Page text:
Flash forward to Pentecost, when the Holy Spirit descended on the disciples and they began speaking in different languages, so that everyone around them was able to hear the Good News in their own language. Pentecost began the process of reversing what happened at the tower of Babel. 

In the small church in a remote village of South Sudan one January morning, some Dinka and Nuer and Americans were reunited under one banner: that of Jesus Christ. It wasn’t perfect, but it was a glimpse into the kingdom of God: people uniting across language, culture, race, and gender to worship God. 

Jesus came to earth to bring God's people back into the fold, to remind us that each one of us is made in the image of God, loved unconditionally. Jesus showed us how to turn back to God and how to treat each other, and when he rose back up to heaven, he did not leave us to fend for ourselves. He sent us the gift of the Holy Spirit, the Advocate and Comforter. 

At some point during the service it rained. I later found out that, because it is so rare, the people of South Sudan consider rain to be a good omen. But I have a sneaking suspicion that it also had something to do with the Holy Spirit. 

The 7 deacons who were ordained priests that day.

Image found here.

The village of Maar was somewhere northwest of Bor, in Jonglei state
Image found here.

Sunday, May 10, 2015

abide in my love

St. Thomas' Church, Whitemarsh
Easter 6, Year B, 2015

“As the Father has loved me, so I have loved you; abide in my love” John 15:9

In last week’s reading Jesus used a metaphor of a vine and vineyard to describe the interconnected relationship between us and God. Today’s passage explores love. Now, this love is not romantic love or brotherly/sisterly love, but the kind of never-ending, never-waning, love that can only be found within the relationship of a faithful God to God’s people. 

If this relationship seems a bit one-sided, that’s because it almost always is one-sided. God, being God, showers us with love that abides; love that is steadfast, faithful, constant, and enduring. And in return, we are asked to share that love with others. 

Yet we so often fall short, me included. Why is this?

Obviously, one reason is that we are not God, but are human; imperfect creatures that continuously stray from the path and need redeeming. 

Love takes hard work and sacrifice. Love within a community is no different, whether that community be your family, roommates, co-workers, or fellow parishioners. Some of the best and worst relationships I have ever had have been with roommates and parishioners. Loving our neighbors and family members and the people in the pews beside us can be really hard work!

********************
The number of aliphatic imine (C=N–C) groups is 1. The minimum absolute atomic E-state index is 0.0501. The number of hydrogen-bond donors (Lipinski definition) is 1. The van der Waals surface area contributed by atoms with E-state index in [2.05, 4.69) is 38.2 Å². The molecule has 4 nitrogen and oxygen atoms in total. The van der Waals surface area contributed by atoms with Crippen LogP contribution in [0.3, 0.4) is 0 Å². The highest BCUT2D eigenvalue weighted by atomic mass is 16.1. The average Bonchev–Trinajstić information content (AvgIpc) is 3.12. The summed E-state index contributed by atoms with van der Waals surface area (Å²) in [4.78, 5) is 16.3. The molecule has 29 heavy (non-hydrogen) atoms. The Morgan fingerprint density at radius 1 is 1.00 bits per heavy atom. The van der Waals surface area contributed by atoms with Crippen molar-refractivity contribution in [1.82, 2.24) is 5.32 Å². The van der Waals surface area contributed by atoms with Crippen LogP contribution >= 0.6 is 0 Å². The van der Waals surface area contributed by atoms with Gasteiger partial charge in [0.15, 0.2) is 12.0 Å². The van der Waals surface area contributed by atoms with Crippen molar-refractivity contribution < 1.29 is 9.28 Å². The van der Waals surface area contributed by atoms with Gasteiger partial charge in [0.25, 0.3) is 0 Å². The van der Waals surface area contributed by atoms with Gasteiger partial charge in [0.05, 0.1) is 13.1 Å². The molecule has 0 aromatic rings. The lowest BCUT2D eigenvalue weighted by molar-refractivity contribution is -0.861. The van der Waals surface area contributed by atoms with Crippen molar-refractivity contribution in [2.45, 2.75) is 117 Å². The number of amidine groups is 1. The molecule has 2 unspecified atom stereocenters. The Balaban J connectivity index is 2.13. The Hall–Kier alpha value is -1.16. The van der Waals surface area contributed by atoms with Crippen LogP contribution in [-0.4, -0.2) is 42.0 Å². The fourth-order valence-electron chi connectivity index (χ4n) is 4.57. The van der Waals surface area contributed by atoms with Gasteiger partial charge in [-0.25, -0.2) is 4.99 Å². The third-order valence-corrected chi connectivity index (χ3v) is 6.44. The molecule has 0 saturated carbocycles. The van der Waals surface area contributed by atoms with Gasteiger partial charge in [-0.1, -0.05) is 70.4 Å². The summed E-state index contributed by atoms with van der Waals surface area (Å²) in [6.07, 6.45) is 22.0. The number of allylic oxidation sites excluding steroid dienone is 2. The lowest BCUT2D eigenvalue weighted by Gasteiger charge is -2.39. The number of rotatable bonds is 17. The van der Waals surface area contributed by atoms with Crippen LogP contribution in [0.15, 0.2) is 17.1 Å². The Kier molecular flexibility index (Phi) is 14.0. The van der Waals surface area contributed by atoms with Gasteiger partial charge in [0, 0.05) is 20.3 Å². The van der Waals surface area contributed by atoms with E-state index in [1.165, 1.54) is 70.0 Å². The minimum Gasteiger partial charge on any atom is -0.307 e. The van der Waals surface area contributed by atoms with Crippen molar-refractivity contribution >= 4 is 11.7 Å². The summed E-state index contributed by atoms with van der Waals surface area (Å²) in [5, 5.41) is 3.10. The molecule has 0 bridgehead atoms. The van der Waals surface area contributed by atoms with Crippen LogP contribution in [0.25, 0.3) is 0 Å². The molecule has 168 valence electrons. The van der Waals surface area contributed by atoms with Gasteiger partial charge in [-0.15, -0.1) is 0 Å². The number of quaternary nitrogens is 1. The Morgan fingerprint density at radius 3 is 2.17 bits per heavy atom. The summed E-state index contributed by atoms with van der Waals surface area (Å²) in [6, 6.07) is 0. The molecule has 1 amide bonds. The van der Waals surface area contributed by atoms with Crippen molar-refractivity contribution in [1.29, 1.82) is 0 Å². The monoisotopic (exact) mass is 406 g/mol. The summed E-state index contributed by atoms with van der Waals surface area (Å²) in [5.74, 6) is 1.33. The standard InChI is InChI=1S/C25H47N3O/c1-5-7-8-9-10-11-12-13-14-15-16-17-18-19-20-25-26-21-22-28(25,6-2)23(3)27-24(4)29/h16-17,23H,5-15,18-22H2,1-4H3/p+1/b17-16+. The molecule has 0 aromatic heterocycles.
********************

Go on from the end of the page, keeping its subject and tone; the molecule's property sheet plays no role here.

Jesus promises joy for those who follow the commandment to love one another (John 15:11). Now, this joy doesn’t guarantee that we won’t experience difficulty. In fact, joy is often the end result of making it through challenging situations. In the next chapter, John compares this type of joy to a mother who, having labored, rejoices in the birth of her child (John 16:20-21). Another example might be the feeling after completing a marathon or triathlon, or defending a masters or doctoral thesis. 

Following Jesus’ command to love one another takes intentionality, dedication, time, and hard work. Some might attribute our difficulty with abiding in love and being in relationship to a lack of commitment. I would agree that our society as a whole does seem to have issues with this, especially in the last few years, but I believe that our problems with abiding in love start somewhere else. 

As we navigate through our lives, we often seek to discover meaning, but I think this quest is  actually rooted in a search for self-worth. We mistakenly attribute our worth to the ability to gain power, respect, authority, and wealth, or by our appearance, social circle, children, etc. 

I think most of us are really walking around completely insecure but desperately trying to hide it. I know I am, anyway. And when it comes to God, I feel so far from worthy. How could I possibly comprehend the One who created the extraordinary, intricate, immense world that we live in? How could I possibly pray sufficiently to the One who became one of us, came down to our level so that we could relate better to him? How could I possibly thank enough the One who “lay down [his] life” for us (John 15:13)? I am not worthy! But the thing is, in reality we are worthy. Not because of our merits, no. We are worthy because of God’s love for us, God’s creation, made in God’s image. We are loved unconditionally, exactly as we are. 

How would I behave differently if I didn’t just know but believed that I was loved unconditionally? How would you? Would we carry ourselves differently? Treat ourselves differently? Would it affect our interactions with one another? 

This week I invite you to revel in the knowledge that you are thoroughly and completely loved. And then respond to this love by loving one another. 

Image found here.